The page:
About half of mental health (49%) and a third of substance abuse treatment facilities (35%) reported having smoke-free campuses in the 50 states, Washington, D.C., and Puerto Rico, according to a new report from the Centers for Disease Control and Prevention (CDC) and the Substance Abuse and Mental Health Services Administration (SAMHSA).
People with mental and/or substance use disorders are more than twice as likely to smoke cigarettes as people without such conditions, and are more likely to die from a smoking-related illness than from a behavioral health condition. Yet, many individuals are not screened for tobacco use in behavioral health facilities. The study also found that in 2016, nearly 1 in 2 (49 percent) mental health treatment facilities and 2 in 3 (64 percent) substance abuse treatment facilities reported screening patients for tobacco use.
“Too many smokers lack access to proven interventions that could ultimately help them quit smoking,” said Corinne Graffunder, Dr.P.H., director of CDC’s Office on Smoking and Health. “Many people with mental health and substance abuse disorders want to stop smoking and are able to quit, and can do it with help.”
The CDC/SAMHSA report is based on data from the 2016 National Mental Health Services Survey and the 2016 National Survey of Substance Abuse Treatment Services. It appears in today’s Morbidity and Mortality Weekly Report.
Despite the known benefits of quitting smoking, the provision of tobacco cessation treatment remains limited in behavioral health facilities. Among mental health facilities, 37.6 percent offered tobacco cessation counseling, 25.2 percent offered nicotine replacement therapy (NRT) such as nicotine patches or gum, and 21.5 percent offered non-nicotine cessation medications.
Among substance abuse treatment facilities, 47.4 percent offered tobacco cessation counseling, 26.2 percent offered NRT, and 20.3 percent offered non-nicotine cessation medications.
Wide Variations Exist across States
The percentage of mental health treatment facilities with smoke-free-campus policies ranged from 19.9 percent in Idaho to 77.7 percent in Oklahoma. The percentage of substance abuse treatment facilities with such policies ranged from 10.0 percent in Idaho to 83.0 percent in New York.
Across states, the percentage of mental health treatment facilities offering tobacco cessation counseling ranged from 20.5 percent in Idaho to 68.2 percent in Oklahoma. In substance abuse treatment facilities, the percentage ranged from 26.9 percent in Kentucky to 85.0 percent in New York.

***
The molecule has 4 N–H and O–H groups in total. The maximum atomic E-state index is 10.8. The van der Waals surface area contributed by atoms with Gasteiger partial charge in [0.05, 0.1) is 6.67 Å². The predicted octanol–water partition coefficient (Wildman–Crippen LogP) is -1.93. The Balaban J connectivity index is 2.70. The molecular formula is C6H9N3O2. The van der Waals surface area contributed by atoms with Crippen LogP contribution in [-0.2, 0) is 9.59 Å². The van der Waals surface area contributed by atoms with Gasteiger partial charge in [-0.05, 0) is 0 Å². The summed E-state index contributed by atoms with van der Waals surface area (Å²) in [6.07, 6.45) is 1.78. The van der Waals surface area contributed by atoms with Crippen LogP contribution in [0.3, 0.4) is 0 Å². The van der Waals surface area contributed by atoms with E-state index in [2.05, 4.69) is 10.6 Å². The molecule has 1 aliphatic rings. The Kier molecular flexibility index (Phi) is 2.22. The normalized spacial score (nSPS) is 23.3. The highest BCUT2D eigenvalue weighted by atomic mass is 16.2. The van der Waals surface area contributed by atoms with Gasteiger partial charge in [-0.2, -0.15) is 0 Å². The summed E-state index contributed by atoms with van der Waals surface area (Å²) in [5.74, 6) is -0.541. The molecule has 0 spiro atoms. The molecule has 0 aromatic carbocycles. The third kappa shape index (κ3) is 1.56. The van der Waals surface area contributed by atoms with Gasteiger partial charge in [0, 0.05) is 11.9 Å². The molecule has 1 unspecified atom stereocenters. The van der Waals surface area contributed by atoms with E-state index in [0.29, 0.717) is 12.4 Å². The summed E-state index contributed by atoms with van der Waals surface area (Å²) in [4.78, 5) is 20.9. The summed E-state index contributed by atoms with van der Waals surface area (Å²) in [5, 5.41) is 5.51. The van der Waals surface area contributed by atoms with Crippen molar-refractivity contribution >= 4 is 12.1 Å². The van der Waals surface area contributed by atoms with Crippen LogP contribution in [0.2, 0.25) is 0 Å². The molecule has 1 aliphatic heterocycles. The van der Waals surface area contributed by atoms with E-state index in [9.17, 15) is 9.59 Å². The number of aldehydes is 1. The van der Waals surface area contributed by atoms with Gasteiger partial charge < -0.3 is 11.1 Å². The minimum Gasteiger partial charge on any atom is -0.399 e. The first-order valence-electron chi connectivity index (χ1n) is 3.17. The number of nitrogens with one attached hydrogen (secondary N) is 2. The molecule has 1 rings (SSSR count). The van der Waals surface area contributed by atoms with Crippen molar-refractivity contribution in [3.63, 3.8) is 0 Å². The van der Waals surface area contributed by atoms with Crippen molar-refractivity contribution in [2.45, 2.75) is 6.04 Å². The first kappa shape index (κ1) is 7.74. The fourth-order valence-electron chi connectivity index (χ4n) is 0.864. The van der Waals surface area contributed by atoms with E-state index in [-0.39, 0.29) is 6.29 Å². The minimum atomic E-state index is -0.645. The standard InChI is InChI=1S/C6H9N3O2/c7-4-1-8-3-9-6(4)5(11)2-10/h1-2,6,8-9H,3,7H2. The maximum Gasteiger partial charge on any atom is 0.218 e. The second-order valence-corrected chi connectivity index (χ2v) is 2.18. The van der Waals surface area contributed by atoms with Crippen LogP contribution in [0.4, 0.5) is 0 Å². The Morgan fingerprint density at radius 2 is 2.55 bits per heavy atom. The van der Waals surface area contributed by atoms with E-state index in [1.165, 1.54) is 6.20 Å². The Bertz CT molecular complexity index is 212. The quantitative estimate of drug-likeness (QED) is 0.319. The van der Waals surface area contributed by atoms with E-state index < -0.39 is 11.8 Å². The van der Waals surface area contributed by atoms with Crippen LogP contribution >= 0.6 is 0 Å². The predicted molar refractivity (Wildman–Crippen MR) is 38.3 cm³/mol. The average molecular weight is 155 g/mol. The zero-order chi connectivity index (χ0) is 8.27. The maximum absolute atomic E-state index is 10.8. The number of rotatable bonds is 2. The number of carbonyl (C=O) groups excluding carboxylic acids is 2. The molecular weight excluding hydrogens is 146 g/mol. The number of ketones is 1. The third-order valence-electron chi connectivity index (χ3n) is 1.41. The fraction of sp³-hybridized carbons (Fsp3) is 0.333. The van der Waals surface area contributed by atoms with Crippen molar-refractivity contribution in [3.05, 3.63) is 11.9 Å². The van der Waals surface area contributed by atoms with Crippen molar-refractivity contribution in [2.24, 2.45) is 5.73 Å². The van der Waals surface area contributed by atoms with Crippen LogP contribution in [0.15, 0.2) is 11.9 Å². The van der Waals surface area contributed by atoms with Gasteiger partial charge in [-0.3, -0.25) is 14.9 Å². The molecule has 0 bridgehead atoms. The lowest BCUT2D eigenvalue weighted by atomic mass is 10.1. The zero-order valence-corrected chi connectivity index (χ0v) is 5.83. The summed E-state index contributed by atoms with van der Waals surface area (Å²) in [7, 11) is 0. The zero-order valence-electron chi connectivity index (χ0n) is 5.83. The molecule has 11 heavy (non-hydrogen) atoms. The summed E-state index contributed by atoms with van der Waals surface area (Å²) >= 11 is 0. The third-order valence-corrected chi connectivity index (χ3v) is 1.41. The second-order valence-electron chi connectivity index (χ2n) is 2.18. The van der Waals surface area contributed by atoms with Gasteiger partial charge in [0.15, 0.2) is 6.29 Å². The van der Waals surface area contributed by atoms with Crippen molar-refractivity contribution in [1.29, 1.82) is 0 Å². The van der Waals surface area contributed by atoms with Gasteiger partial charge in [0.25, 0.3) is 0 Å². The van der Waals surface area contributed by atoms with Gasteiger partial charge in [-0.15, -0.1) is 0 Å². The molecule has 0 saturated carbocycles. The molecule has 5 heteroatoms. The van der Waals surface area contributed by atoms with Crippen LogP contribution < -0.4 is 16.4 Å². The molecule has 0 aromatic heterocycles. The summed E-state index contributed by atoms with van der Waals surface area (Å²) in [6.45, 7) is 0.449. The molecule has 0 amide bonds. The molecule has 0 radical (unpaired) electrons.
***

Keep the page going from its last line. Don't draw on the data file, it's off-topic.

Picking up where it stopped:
“Helping people with behavioral health conditions quit smoking is a win-win,” said Doug Tipperman, SAMHSA’s Tobacco Policy Liaison. “Quitting smoking reduces the risk of smoking-related diseases and could also improve mental health and addiction recovery outcomes.
The report notes that several steps to address barriers to making tobacco dependence treatment part of behavioral health treatment, including:
Removing administrative and financial barriers to delivery of cessation interventions.
Integrating tobacco screening and treatment protocols into facilities’ workflows and electronic health record systems.
Providing outreach to behavioral health providers who could emphasize that patients can benefit from evidence-based cessation treatments, although longer duration or more intensive cessation treatments might be needed.
More than 50 years since the landmark first Surgeon General’s Report linked cigarette smoking to lung cancer, smoking remains the leading cause of preventable death and disease in the United States, killing nearly half a million Americans every year. Smoking-related diseases cost Americans nearly $170 billion a year in direct health care expenses.
CDC’s Tips From Former Smokers® campaign features Rebecca, who struggled with depression. Rebecca finally quit smoking after getting care for her depression. For more information on the campaign, including profiles of the former smokers, links to the ads, and free quit help, visit www.cdc.gov/tips.
U.S. DEPARTMENT OF HEALTH AND HUMAN SERVICES